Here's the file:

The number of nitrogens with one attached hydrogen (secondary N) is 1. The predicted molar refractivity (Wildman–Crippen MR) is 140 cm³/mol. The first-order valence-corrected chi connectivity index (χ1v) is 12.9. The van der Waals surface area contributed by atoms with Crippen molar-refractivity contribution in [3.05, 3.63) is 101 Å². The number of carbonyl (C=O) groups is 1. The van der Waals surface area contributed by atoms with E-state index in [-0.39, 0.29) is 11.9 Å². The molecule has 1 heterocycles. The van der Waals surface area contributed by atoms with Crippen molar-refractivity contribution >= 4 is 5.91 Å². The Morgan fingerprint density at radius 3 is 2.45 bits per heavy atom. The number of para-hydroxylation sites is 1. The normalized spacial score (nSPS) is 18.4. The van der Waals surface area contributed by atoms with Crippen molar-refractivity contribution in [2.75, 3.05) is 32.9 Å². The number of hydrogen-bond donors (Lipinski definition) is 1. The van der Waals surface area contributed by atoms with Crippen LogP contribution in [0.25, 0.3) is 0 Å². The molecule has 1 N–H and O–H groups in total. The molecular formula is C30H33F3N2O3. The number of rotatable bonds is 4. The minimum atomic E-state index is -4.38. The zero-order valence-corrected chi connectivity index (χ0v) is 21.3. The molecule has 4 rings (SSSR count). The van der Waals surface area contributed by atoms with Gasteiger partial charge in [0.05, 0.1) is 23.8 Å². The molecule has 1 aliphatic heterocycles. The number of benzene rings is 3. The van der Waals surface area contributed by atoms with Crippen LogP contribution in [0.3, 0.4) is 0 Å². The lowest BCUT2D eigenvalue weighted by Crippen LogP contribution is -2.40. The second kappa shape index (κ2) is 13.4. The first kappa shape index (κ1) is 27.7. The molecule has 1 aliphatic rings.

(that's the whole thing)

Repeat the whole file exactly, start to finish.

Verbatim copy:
The number of nitrogens with one attached hydrogen (secondary N) is 1. The predicted molar refractivity (Wildman–Crippen MR) is 140 cm³/mol. The first-order valence-corrected chi connectivity index (χ1v) is 12.9. The van der Waals surface area contributed by atoms with Crippen molar-refractivity contribution in [3.05, 3.63) is 101 Å². The number of carbonyl (C=O) groups is 1. The van der Waals surface area contributed by atoms with E-state index in [-0.39, 0.29) is 11.9 Å². The molecule has 1 heterocycles. The van der Waals surface area contributed by atoms with Crippen molar-refractivity contribution >= 4 is 5.91 Å². The Morgan fingerprint density at radius 3 is 2.45 bits per heavy atom. The number of para-hydroxylation sites is 1. The normalized spacial score (nSPS) is 18.4. The van der Waals surface area contributed by atoms with Crippen molar-refractivity contribution in [2.75, 3.05) is 32.9 Å². The number of hydrogen-bond donors (Lipinski definition) is 1. The van der Waals surface area contributed by atoms with Crippen LogP contribution in [0.25, 0.3) is 0 Å². The molecule has 1 N–H and O–H groups in total. The molecular formula is C30H33F3N2O3. The number of rotatable bonds is 4. The minimum atomic E-state index is -4.38. The zero-order valence-corrected chi connectivity index (χ0v) is 21.3. The molecule has 4 rings (SSSR count). The van der Waals surface area contributed by atoms with Gasteiger partial charge in [0.05, 0.1) is 23.8 Å². The molecule has 1 aliphatic heterocycles. The number of benzene rings is 3. The van der Waals surface area contributed by atoms with Crippen LogP contribution in [0.3, 0.4) is 0 Å². The lowest BCUT2D eigenvalue weighted by Crippen LogP contribution is -2.40. The second kappa shape index (κ2) is 13.4. The first kappa shape index (κ1) is 27.7. The molecule has 1 aliphatic rings.